from the Greek word logos, which is sometimes translated as "sentence", "discourse", "reason", "rule", and "ratio". 
Of course, these translations are not enough to help us understand the more specialized meaning of "logic" as it 
is used today. So what is logic? Briefly speaking, we might define logic as the study of the principles of correct 
reasoning (2). This is a rough definition, because how logic should be properly defined is actually quite a 
controversial matter. However, for the purpose of this tour, we thought it would be useful to give you at least
 some rough idea as to the subject matter that you will be studying. So this is what we shall try to do on this page.

 3- Link @ http://philosophy.hku.hk/think/logic/whatislogic.php L01.2 Logic is not the psychology of reasoning
 One thing you should note about this definition is that logic is concerned with the principles of correct reasoning. 
Studying the correct principles of reasoning is not the same as studying the psychology of reasoning.
 Logic is the former discipline, and it tells us how we ought to reason if we want to reason correctly 
(3). Whether people actually follow these rules of correct reasoning is an empirical matter, something that 
is not the concern of logic. The psychology of reasoning, on the other hand, is an empirical science. It 
tells us about the actual reasoning habits of people, including their mistakes. A psychologist studying reasoning 
might be interested in how people's ability to reason varies with age. But such empirical facts are of no 
concern to the logician. 
-4 Link @ http://en.wikipedia.org/wiki/Occam's_razor Occam's razor, also known as Occam's razor, and sometimes
 expressed in Latin as lex parsimoniae (the law of parsimony, economy or succinctness), is a principle that generally
 recommends that, from among competing hypotheses, selecting the one that makes the fewest new assumptions usually
 provides the correct one, and that the simplest explanation will be the most plausible until evidence is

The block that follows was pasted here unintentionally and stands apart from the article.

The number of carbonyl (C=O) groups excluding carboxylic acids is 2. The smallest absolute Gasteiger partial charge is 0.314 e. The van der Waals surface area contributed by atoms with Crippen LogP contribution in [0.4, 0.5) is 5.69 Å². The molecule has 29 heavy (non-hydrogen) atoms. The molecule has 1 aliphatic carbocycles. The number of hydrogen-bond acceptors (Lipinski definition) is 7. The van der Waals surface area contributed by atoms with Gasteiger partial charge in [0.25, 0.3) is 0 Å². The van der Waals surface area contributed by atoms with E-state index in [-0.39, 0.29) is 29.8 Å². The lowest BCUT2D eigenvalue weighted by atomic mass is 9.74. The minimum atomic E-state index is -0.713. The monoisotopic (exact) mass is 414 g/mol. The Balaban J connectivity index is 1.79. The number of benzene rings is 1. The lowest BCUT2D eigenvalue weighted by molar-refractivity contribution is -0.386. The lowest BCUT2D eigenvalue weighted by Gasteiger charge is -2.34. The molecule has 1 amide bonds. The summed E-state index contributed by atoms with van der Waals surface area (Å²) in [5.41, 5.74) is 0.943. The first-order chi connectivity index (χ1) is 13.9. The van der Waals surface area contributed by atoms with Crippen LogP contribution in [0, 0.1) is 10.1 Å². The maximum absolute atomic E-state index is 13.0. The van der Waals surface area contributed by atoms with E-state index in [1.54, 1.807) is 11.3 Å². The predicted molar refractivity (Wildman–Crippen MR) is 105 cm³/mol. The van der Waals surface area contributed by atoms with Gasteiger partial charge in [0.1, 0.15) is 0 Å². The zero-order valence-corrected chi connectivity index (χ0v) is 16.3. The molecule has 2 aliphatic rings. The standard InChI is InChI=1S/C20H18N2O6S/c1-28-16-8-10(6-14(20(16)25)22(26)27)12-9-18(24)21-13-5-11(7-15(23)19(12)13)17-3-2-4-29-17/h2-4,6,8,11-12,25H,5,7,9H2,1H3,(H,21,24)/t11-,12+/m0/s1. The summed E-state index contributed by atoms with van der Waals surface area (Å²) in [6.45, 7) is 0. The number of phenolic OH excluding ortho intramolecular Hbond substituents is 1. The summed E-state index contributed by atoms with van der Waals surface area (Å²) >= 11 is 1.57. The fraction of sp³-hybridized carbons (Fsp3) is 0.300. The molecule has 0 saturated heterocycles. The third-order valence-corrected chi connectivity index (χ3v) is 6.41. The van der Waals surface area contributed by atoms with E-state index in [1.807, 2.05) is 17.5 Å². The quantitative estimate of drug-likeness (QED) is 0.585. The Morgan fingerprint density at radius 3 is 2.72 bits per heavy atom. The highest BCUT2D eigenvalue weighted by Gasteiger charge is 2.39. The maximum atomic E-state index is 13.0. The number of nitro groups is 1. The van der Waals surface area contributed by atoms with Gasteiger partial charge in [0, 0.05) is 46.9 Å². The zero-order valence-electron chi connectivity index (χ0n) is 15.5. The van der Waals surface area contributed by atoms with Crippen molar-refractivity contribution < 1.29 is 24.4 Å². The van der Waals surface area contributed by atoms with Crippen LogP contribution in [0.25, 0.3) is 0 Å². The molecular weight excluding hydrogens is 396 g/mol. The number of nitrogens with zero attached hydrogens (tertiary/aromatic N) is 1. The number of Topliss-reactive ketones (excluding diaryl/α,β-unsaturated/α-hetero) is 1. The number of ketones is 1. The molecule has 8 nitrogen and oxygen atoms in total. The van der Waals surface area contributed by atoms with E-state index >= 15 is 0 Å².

presented to prove it false. -5 Link @ http://philosophy.hku.hk/think/logic/whatislogic.php L01.3 The principles of logic So what are these principles of reasoning that are part of logic? There are many such principles, but the main (not the only) thing that we study in logic are principles governing the validity of arguments - whether certain conclusions follow from some given assumptions. For example, consider the following three arguments : If Tom is a philosopher, then Tom is poor. Tom is a philosopher. Therefore, Tom is poor. If K>10, then K>2. K>10. Therefore, K>2. If Tarragona is in Europe, then Tarragona is not in China. Tarragona is in Europe. Therefore, Tarragona is not in China. These three arguments here are obviously good arguments in the sense that their conclusions follow from the assumptions. If the assumptions of the argument are true, the conclusion of the argument must also be true. A logician will tell us that they are all cases of a particular form of argument known as "modus ponens" : We shall be discussing validity again later on. It should be pointed out that logic is not just concerned with the validity of arguments. Logic also studies consistency, and logical truths, and properties of logical systems such as completeness and soundness. But we shall see that these other concepts are also very much related to the concept of validity. This is how I am using logic by and large. "One thing you should note about this definition is that logic is concerned with the principles of correct reasoning. Logic is the discipline, and it tells us how we ought to reason if we want to reason correctly" (above link). Using the correct methods everyone who employees reason will come to the same conclusion.(5) “Reason is universal and transcends such petty things as culture and history, and takes priory of the base human tendencies like emotions, habits, and ( blank). This is a way to Unite humanity under one common system that will solve many issues”. Logic is implied by many folks in many different way like science and its method, constructing arguments taught by public school, things like architecture and other tangible things.